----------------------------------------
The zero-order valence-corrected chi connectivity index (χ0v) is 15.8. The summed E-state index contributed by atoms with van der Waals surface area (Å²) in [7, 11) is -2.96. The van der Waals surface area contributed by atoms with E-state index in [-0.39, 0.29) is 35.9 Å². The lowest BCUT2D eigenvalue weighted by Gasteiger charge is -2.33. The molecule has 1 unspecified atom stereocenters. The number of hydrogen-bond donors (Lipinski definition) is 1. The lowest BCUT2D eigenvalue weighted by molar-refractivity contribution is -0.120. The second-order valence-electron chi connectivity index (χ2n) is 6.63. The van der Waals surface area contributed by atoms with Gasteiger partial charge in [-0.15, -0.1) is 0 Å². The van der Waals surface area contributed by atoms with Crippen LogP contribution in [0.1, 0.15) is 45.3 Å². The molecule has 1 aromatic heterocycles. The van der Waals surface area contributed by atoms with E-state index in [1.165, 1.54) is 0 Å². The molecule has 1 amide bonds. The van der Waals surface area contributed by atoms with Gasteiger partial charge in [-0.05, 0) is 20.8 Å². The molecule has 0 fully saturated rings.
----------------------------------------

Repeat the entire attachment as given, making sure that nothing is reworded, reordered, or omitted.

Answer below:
The zero-order valence-corrected chi connectivity index (χ0v) is 15.8. The summed E-state index contributed by atoms with van der Waals surface area (Å²) in [7, 11) is -2.96. The van der Waals surface area contributed by atoms with E-state index in [-0.39, 0.29) is 35.9 Å². The lowest BCUT2D eigenvalue weighted by Gasteiger charge is -2.33. The molecule has 1 unspecified atom stereocenters. The number of hydrogen-bond donors (Lipinski definition) is 1. The lowest BCUT2D eigenvalue weighted by molar-refractivity contribution is -0.120. The second-order valence-electron chi connectivity index (χ2n) is 6.63. The van der Waals surface area contributed by atoms with Gasteiger partial charge in [-0.15, -0.1) is 0 Å². The van der Waals surface area contributed by atoms with Crippen LogP contribution in [0.1, 0.15) is 45.3 Å². The molecule has 1 aromatic heterocycles. The van der Waals surface area contributed by atoms with E-state index in [1.165, 1.54) is 0 Å². The molecule has 1 amide bonds. The van der Waals surface area contributed by atoms with Gasteiger partial charge in [-0.05, 0) is 20.8 Å². The molecule has 0 fully saturated rings.